SING: The Hotel Cafe Tour
January 6, 2012
Laura Crosta is a music, advertising, people and lifestyle photographer who splits her time between New York and Los Angeles. She exhibits youthfulness in her work, a spirit that is prevalent in all of her projects whether she is shooting a lifestyle campaign for Canon or a personal project using Barbie as a main ingredient in food photography.
Whatever she is working on, Crosta fully commits to her art form, such as when she unflinchingly explored deviant lifestyles, documenting Jeff Fischer’s dating experiences with prostitutes for the book project I Date a Hooker. Not one to shy away from demanding projects, when the opportunity arose to create a documentary on The Hotel Café music tour, not only did Crosta attend the shows, she dropped everything to travel on the tour bus with the artists for a 24/7 authentic experience.
The Hotel Café, at one point a small coffee shop, has become home to well-known artists such a Weezer, John Mayer and Death Cab for Cutie along with newcomers hoping to make a name for themselves in the music industry. The free-spirited nature of the shows welcomes both solo performances as well as joint performances from the artists on the line-up, and often results in impromptu jam sessions and unplanned collaborations that make each night remarkable.
Crosta’s involvement with The Hotel Café Tour began in 2005, when she travelled to a few shows to expand her music portfolio and present the work to a broader range of musicians. She attended the Nashville, Philadelphia, New York and Los Angeles shows, and travelled on the tour bus between Philadelphia and New York. In 2006, after seeing the work she produced, Cary Brothers, the leading musician and a founder of the tour, commissioned her to shoot several shows. She travelled on the bus for a longer leg this time, to Boston, New York and Philadelphia before meeting up with them for the final show in Los Angeles. By 2007 she was invited to stay in a house rented for the artists for the New York festival version of the tour, and in 2008 Cary Brothers approached her to shoot video as well as stills in order to fulfill a sponsor agreement with Motorola. “In a sense, I was commissioned to work on a personal project,” she explains. With the tour management’s approval, Crosta decided to make a full documentary and travelled with the artists for 27 tour stops over a six-week period.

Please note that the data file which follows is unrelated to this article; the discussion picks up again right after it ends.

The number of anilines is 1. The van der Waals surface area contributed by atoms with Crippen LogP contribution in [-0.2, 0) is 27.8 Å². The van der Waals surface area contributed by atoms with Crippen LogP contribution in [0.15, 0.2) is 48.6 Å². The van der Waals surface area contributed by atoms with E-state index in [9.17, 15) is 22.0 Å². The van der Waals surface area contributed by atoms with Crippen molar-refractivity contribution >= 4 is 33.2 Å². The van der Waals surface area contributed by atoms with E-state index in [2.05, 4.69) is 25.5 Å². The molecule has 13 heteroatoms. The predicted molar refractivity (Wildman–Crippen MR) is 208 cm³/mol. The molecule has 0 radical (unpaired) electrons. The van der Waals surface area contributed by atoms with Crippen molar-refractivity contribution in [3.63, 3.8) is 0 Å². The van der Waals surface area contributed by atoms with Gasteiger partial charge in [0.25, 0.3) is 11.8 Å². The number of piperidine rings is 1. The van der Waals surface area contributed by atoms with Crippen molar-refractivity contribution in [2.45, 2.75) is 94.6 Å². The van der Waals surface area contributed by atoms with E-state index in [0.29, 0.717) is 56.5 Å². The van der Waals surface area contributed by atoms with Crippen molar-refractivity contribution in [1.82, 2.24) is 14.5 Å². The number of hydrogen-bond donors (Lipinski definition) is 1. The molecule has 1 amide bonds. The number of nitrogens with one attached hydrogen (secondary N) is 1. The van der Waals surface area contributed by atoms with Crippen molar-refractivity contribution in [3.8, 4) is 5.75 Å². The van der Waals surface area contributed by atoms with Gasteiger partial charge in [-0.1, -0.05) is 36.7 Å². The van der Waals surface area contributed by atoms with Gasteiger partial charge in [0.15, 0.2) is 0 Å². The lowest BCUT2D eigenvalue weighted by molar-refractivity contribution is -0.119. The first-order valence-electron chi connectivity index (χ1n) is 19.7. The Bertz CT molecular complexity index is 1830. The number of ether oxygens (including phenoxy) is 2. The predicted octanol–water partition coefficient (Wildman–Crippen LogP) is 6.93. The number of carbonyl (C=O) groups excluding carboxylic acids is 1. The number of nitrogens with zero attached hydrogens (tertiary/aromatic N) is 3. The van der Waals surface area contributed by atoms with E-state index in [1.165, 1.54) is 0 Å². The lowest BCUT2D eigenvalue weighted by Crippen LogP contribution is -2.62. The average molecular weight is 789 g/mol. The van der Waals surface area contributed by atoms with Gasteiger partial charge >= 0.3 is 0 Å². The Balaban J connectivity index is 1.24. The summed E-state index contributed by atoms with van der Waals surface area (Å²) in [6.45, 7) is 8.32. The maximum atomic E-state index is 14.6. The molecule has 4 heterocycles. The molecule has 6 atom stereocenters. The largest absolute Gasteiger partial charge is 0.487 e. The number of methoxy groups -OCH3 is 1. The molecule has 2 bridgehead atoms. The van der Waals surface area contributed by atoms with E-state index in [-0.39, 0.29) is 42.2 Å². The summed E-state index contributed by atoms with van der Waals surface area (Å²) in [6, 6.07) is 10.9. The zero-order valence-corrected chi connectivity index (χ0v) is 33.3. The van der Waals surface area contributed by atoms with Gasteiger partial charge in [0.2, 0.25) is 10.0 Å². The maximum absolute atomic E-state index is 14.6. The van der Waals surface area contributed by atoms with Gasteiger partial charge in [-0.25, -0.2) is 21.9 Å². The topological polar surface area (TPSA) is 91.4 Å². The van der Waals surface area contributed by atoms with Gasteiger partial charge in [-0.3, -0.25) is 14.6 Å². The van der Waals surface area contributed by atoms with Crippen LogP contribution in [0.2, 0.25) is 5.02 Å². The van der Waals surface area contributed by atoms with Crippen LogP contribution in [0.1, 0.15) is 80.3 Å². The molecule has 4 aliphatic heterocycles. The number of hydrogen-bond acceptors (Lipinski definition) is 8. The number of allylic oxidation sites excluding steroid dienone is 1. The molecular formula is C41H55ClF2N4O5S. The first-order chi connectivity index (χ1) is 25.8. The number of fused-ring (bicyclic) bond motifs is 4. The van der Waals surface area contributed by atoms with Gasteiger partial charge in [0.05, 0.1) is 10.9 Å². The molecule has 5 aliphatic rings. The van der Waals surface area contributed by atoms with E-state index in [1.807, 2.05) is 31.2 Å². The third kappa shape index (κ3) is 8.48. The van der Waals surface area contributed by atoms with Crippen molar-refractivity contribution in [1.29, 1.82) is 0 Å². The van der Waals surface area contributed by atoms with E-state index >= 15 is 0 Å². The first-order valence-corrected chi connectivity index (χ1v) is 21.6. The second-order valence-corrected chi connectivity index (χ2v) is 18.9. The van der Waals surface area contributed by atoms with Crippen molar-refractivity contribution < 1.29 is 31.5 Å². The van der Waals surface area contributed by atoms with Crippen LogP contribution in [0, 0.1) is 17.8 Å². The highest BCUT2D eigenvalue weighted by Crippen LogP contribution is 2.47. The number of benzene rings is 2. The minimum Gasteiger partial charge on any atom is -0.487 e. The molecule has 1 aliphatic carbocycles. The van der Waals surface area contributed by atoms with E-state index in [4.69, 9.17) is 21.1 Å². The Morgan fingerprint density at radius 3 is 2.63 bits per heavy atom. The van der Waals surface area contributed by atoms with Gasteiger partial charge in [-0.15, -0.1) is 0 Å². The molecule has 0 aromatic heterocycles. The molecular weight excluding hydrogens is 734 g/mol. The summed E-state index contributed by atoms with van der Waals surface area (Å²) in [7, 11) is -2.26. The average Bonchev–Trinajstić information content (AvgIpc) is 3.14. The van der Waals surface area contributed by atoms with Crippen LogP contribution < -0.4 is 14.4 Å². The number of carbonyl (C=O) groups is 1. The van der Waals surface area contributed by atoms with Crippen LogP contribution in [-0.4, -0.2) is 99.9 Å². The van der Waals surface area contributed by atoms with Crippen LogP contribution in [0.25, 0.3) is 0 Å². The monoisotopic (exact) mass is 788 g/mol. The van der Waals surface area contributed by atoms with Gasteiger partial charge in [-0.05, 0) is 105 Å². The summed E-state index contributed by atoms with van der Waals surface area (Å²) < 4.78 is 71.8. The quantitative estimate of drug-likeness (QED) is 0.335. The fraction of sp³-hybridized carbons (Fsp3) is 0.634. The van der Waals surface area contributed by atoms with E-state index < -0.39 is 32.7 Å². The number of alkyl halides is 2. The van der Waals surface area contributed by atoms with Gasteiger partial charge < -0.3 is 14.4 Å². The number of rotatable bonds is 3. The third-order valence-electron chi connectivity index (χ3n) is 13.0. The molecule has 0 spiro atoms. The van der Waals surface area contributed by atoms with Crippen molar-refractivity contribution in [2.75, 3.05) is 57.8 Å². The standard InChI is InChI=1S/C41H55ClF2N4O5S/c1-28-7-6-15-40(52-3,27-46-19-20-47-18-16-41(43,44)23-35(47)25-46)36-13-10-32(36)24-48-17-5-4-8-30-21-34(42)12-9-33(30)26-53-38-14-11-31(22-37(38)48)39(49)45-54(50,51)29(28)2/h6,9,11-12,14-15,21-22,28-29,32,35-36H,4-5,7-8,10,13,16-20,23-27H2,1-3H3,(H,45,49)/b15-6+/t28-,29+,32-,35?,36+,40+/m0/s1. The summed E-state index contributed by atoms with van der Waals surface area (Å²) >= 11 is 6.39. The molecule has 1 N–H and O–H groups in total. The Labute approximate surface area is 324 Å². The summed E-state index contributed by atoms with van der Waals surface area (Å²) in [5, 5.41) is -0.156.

According to the press release, SING: The Hotel Café Tour “examines the history of the Hotel Café tours and venue through the lens of the 2008 tour…The story unfolds from multiple perspectives and shows how an intimate room unlike any other, without even a liquor license, went on to stage international tours and create global recognition.” During the four years she documented The Hotel Café Tour, Crosta never tired of her subject. The ever-changing nature of the shows provided beautiful moments each night. Crosta fondly recalls an Ingrid Michaelson song performed by a rotating cast of artists each night it was played, as well as a particular evening where musician Imogen Heap had technical problems and opted to sing acapella.
“I wanted to tell the story of this particular group of artists,” she says. “The friendships, the music and the sheer determination to bring their music to people around the country.” She approached her project organically, similar to the spontaneous nature of the tour. Her only plan was to interview each artist and then conduct follow-up interviews to touch upon memorable stories and key moments. She used a Sony EX1 and a Canon Mark ii 1DS to collect as much video footage and stills as possible, allowing the narratives to build on their own. Crosta also decided to use archival footage from 2005 and 2006, in order to better show how the tour evolved from its beginnings.
Being a one-woman team for motion, audio and stills proved challenging, and Crosta is grateful for the post-production and distribution management spearheaded by her producer Barbara Ghammashi. Ghammashi oversaw the contractual agreements with artists, labels and publishing and introduced her to editor Lanya Fent, who worked remotely via iChat with Crosta to polish her footage into a solid documentary. Ghammashi also shopped her trailer around to potential buyers, and the Documentary Channel not only picked it up, but also selected it as one of their top premieres of 2011.